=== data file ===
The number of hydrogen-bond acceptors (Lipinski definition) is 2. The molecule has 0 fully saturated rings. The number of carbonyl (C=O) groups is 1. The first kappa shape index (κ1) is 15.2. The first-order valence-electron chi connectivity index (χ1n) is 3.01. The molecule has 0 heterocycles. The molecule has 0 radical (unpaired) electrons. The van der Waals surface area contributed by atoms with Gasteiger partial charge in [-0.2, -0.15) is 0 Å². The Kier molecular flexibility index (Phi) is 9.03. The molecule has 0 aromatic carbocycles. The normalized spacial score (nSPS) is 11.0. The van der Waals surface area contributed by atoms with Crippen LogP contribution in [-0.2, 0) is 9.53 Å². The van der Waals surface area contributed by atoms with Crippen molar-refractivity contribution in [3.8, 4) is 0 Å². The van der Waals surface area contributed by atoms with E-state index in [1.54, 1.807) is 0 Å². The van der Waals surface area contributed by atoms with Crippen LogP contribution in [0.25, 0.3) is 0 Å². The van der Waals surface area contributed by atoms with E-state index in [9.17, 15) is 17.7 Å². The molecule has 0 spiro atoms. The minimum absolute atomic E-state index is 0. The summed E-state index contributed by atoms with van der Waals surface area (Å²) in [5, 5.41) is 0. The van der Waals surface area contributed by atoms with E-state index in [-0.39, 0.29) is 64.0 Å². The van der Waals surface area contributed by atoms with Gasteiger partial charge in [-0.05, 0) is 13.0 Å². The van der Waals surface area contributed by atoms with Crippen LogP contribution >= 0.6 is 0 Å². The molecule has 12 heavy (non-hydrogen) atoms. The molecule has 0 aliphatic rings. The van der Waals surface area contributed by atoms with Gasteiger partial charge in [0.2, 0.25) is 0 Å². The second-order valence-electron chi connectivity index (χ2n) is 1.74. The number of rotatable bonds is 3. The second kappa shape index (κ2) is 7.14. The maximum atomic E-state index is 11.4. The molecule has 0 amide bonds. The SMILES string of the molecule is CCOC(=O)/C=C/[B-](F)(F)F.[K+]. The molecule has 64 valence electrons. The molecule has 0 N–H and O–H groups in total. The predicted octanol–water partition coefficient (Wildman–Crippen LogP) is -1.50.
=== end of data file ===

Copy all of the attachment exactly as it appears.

The number of hydrogen-bond acceptors (Lipinski definition) is 2. The molecule has 0 fully saturated rings. The number of carbonyl (C=O) groups is 1. The first kappa shape index (κ1) is 15.2. The first-order valence-electron chi connectivity index (χ1n) is 3.01. The molecule has 0 heterocycles. The molecule has 0 radical (unpaired) electrons. The van der Waals surface area contributed by atoms with Gasteiger partial charge in [-0.2, -0.15) is 0 Å². The Kier molecular flexibility index (Phi) is 9.03. The molecule has 0 aromatic carbocycles. The normalized spacial score (nSPS) is 11.0. The van der Waals surface area contributed by atoms with Crippen LogP contribution in [-0.2, 0) is 9.53 Å². The van der Waals surface area contributed by atoms with Crippen molar-refractivity contribution in [3.8, 4) is 0 Å². The van der Waals surface area contributed by atoms with E-state index in [1.54, 1.807) is 0 Å². The van der Waals surface area contributed by atoms with Crippen LogP contribution in [0.25, 0.3) is 0 Å². The van der Waals surface area contributed by atoms with E-state index in [9.17, 15) is 17.7 Å². The molecule has 0 spiro atoms. The minimum absolute atomic E-state index is 0. The summed E-state index contributed by atoms with van der Waals surface area (Å²) in [5, 5.41) is 0. The van der Waals surface area contributed by atoms with E-state index in [-0.39, 0.29) is 64.0 Å². The van der Waals surface area contributed by atoms with Gasteiger partial charge in [-0.05, 0) is 13.0 Å². The van der Waals surface area contributed by atoms with Crippen LogP contribution >= 0.6 is 0 Å². The molecule has 12 heavy (non-hydrogen) atoms. The molecule has 0 aliphatic rings. The van der Waals surface area contributed by atoms with Gasteiger partial charge in [0.2, 0.25) is 0 Å². The second-order valence-electron chi connectivity index (χ2n) is 1.74. The number of rotatable bonds is 3. The second kappa shape index (κ2) is 7.14. The maximum atomic E-state index is 11.4. The molecule has 0 amide bonds. The SMILES string of the molecule is CCOC(=O)/C=C/[B-](F)(F)F.[K+]. The molecule has 64 valence electrons. The molecule has 0 N–H and O–H groups in total. The predicted octanol–water partition coefficient (Wildman–Crippen LogP) is -1.50.